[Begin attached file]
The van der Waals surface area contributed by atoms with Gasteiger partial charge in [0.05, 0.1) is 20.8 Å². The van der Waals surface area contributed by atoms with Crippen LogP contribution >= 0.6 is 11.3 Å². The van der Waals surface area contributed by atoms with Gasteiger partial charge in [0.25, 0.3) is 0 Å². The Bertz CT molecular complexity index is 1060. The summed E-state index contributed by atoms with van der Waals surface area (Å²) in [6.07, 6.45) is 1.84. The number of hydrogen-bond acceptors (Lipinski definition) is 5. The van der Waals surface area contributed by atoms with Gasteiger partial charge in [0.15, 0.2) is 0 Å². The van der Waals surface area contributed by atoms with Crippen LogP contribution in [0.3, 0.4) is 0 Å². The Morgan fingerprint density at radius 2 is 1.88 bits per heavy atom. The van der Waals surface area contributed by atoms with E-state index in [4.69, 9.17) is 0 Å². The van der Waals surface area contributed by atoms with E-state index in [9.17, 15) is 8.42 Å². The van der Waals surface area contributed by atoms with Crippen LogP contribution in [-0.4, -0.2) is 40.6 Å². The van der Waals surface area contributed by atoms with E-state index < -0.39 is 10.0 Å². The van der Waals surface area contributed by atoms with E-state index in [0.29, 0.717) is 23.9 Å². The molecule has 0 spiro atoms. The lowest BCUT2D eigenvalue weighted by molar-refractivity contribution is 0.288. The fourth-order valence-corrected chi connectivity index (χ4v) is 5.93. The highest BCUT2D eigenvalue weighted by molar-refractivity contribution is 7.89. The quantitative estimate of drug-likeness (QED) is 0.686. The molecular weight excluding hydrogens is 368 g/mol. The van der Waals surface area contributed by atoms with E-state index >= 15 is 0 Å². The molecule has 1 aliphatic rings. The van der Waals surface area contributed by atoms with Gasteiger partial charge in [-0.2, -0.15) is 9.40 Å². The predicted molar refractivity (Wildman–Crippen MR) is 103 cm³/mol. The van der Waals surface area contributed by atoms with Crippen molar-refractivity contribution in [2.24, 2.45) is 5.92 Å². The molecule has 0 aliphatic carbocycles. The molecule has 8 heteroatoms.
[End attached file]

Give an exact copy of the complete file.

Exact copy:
The van der Waals surface area contributed by atoms with Gasteiger partial charge in [0.05, 0.1) is 20.8 Å². The van der Waals surface area contributed by atoms with Crippen LogP contribution >= 0.6 is 11.3 Å². The van der Waals surface area contributed by atoms with Gasteiger partial charge in [0.25, 0.3) is 0 Å². The Bertz CT molecular complexity index is 1060. The summed E-state index contributed by atoms with van der Waals surface area (Å²) in [6.07, 6.45) is 1.84. The number of hydrogen-bond acceptors (Lipinski definition) is 5. The van der Waals surface area contributed by atoms with Gasteiger partial charge in [0.15, 0.2) is 0 Å². The van der Waals surface area contributed by atoms with Crippen LogP contribution in [0.3, 0.4) is 0 Å². The Morgan fingerprint density at radius 2 is 1.88 bits per heavy atom. The van der Waals surface area contributed by atoms with E-state index in [4.69, 9.17) is 0 Å². The van der Waals surface area contributed by atoms with E-state index in [9.17, 15) is 8.42 Å². The van der Waals surface area contributed by atoms with Crippen LogP contribution in [-0.4, -0.2) is 40.6 Å². The van der Waals surface area contributed by atoms with E-state index < -0.39 is 10.0 Å². The van der Waals surface area contributed by atoms with E-state index in [0.29, 0.717) is 23.9 Å². The molecule has 0 spiro atoms. The lowest BCUT2D eigenvalue weighted by molar-refractivity contribution is 0.288. The fourth-order valence-corrected chi connectivity index (χ4v) is 5.93. The highest BCUT2D eigenvalue weighted by molar-refractivity contribution is 7.89. The quantitative estimate of drug-likeness (QED) is 0.686. The molecular weight excluding hydrogens is 368 g/mol. The van der Waals surface area contributed by atoms with E-state index >= 15 is 0 Å². The molecule has 1 aliphatic rings. The van der Waals surface area contributed by atoms with Gasteiger partial charge in [-0.2, -0.15) is 9.40 Å². The predicted molar refractivity (Wildman–Crippen MR) is 103 cm³/mol. The van der Waals surface area contributed by atoms with Crippen molar-refractivity contribution in [2.24, 2.45) is 5.92 Å². The molecule has 0 aliphatic carbocycles. The molecule has 8 heteroatoms.